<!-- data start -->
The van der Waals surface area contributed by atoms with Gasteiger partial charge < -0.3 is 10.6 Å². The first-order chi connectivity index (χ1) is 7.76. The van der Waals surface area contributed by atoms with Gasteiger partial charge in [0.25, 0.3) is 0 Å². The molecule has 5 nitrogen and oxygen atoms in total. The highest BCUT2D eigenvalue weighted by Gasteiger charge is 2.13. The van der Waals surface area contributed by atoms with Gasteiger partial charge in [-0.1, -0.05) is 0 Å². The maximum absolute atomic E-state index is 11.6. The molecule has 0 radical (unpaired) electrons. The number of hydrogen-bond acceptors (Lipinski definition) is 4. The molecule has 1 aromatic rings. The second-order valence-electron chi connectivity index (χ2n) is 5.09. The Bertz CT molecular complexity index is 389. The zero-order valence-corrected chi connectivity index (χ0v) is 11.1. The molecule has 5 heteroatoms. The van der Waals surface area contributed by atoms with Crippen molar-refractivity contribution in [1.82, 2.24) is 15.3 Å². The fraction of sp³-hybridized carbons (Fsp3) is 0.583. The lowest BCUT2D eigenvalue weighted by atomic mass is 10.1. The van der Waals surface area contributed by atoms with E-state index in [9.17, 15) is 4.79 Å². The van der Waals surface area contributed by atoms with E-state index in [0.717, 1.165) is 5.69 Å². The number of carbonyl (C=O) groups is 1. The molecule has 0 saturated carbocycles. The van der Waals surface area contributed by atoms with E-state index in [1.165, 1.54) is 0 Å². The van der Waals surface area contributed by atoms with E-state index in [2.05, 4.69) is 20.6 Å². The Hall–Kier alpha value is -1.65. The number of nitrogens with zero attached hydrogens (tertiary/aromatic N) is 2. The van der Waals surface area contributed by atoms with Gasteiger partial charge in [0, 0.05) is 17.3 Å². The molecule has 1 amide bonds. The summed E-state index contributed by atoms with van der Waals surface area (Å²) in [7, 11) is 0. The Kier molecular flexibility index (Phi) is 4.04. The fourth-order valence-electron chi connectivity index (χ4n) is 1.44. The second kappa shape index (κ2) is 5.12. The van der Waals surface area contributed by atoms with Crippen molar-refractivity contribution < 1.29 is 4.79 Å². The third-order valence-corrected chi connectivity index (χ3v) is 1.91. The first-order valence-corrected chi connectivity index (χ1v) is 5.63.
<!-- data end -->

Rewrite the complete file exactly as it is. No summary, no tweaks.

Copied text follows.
The van der Waals surface area contributed by atoms with Gasteiger partial charge < -0.3 is 10.6 Å². The first-order chi connectivity index (χ1) is 7.76. The van der Waals surface area contributed by atoms with Gasteiger partial charge in [0.25, 0.3) is 0 Å². The molecule has 5 nitrogen and oxygen atoms in total. The highest BCUT2D eigenvalue weighted by Gasteiger charge is 2.13. The van der Waals surface area contributed by atoms with Gasteiger partial charge in [-0.1, -0.05) is 0 Å². The maximum absolute atomic E-state index is 11.6. The molecule has 0 radical (unpaired) electrons. The number of hydrogen-bond acceptors (Lipinski definition) is 4. The molecule has 1 aromatic rings. The second-order valence-electron chi connectivity index (χ2n) is 5.09. The Bertz CT molecular complexity index is 389. The zero-order valence-corrected chi connectivity index (χ0v) is 11.1. The molecule has 5 heteroatoms. The van der Waals surface area contributed by atoms with Crippen molar-refractivity contribution in [1.82, 2.24) is 15.3 Å². The fraction of sp³-hybridized carbons (Fsp3) is 0.583. The lowest BCUT2D eigenvalue weighted by atomic mass is 10.1. The van der Waals surface area contributed by atoms with E-state index in [9.17, 15) is 4.79 Å². The van der Waals surface area contributed by atoms with E-state index in [0.717, 1.165) is 5.69 Å². The number of carbonyl (C=O) groups is 1. The molecule has 0 saturated carbocycles. The van der Waals surface area contributed by atoms with E-state index in [1.165, 1.54) is 0 Å². The van der Waals surface area contributed by atoms with E-state index in [2.05, 4.69) is 20.6 Å². The Hall–Kier alpha value is -1.65. The number of nitrogens with zero attached hydrogens (tertiary/aromatic N) is 2. The van der Waals surface area contributed by atoms with Gasteiger partial charge in [0, 0.05) is 17.3 Å². The molecule has 1 amide bonds. The summed E-state index contributed by atoms with van der Waals surface area (Å²) in [7, 11) is 0. The Kier molecular flexibility index (Phi) is 4.04. The fourth-order valence-electron chi connectivity index (χ4n) is 1.44. The second kappa shape index (κ2) is 5.12. The van der Waals surface area contributed by atoms with Crippen molar-refractivity contribution < 1.29 is 4.79 Å². The third-order valence-corrected chi connectivity index (χ3v) is 1.91. The first-order valence-corrected chi connectivity index (χ1v) is 5.63.